King Algus recalled that traveling musical fondly, for it marked the beginning of Vanoor's romance with the theater as well as his first trysts with his mistress. "That show prefaced my decision to commission the Royal Theatre."
"You are a sagacious king with impeccable taste, your majesty," said Gaspar, "though many were enamored of her charms, and all the courtiers thought to gain her fancy. I thought my rapid fluency in Klyrnish might press my advantage, but she only asked for room service and introduction to knights and lords."
"How wonderful!" clapped King Algus. "While I dreaded that rural life deadened your wit, when you embellish those self-deprecating anecdotes, I am amused in spite of myself, and so would be any audience, high or low, even those painted savages in Klyrn. Try that instead of repartee. As to nonverbal self-defense, what are your skills?"
Gaspar patted Mikken's Wand, which he had taken to wearing in a fashionable hip scabbard, though he still lurched from the unaccustomed weight. "This magic sword fights on my behalf like a hero, my liege."
"Did Ilmar give you that?"
"Yes, your majesty."
"And you're the best of friends."
"Your majesty knows Ilmar to be a monster."
"Did the wizard give you anything that wasn't half curse, griffin included?"
"No, your majesty."
"Gaspar, I hate to be so overbearing, but a malevolent will gifted that blade. Since you can't trust it, use it only as a last resort."
"I'll leave it here, your majesty," said Gaspar.
"Leave it here? Lacking any other skills, why would you leave behind a magic sword? Other than that, only holding the high ground will keep you alive. If you find yourself on a battlefield, steer clear of any real fighting and drop javelins from your griffin. That said, you're not heading for war, but a king's throne."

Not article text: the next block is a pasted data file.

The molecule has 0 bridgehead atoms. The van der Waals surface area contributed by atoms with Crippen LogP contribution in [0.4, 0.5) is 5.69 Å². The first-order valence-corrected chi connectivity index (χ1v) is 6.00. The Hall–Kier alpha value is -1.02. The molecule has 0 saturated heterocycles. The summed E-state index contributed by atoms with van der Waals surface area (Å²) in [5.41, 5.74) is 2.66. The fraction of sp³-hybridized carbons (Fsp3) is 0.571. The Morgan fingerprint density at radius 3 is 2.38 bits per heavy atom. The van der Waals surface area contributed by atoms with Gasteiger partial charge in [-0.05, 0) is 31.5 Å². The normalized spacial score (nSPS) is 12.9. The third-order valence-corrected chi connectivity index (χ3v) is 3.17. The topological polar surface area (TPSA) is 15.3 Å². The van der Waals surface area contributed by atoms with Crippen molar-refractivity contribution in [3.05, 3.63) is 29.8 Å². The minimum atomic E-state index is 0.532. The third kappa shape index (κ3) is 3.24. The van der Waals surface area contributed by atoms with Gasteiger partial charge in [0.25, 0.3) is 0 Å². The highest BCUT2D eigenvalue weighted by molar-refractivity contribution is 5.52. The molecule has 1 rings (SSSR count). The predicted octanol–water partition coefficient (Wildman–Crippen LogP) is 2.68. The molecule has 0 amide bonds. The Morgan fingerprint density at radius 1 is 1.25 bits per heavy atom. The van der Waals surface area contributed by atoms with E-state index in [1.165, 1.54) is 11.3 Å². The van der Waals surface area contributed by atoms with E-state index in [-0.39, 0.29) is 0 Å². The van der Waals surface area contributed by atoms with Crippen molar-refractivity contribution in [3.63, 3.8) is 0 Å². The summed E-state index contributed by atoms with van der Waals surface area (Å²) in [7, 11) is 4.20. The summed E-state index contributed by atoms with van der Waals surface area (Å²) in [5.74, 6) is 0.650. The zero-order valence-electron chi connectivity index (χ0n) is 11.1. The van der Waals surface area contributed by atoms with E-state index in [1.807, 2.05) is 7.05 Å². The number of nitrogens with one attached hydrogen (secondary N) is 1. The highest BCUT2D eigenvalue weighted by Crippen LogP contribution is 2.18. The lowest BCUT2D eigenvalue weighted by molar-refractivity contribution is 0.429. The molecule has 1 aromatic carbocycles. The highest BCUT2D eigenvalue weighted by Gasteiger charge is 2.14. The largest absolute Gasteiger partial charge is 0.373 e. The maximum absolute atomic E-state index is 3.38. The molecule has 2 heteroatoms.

"While I have never aspired to conquer by skill at arms, your majesty, how can I gain honor with such cowardly tactics?" said Gaspar.
"As my herald, you're the front line of my reputation, not your own," said King Algus. "When I do choose to send you into war, we'll armor you head to toe and your griffin too, once she can bear the weight. As my ambassador, your shield will be this banner." When Algus waved his hand, a guardsman took two steps and handed Gaspar a long spear trailing a pennant. "Though the pike head is more than ornamental, don't use it as a weapon. If you're charged by wyvern Knights, wave it so they know you're no advance scout."
"Klyrn fields its own flying knights on the backs of regressive dragons called wyverns for the venomous sting that tops their tail. The beasts have no dragonfire and only two muscular legs on which to perch, but their wings have a hundred foot span, and though the enormous lizards are slow fliers, they are steady gliders and their riders have learned to launch arrows to incredible distances." At Gaspar's blanched expression, the king added, "don't get killed, Gaspar. Not yet. I have plans."
""I might serve you better, your Majesty, if I knew not the message, but its preface and footnotes, so I do not seem a fool."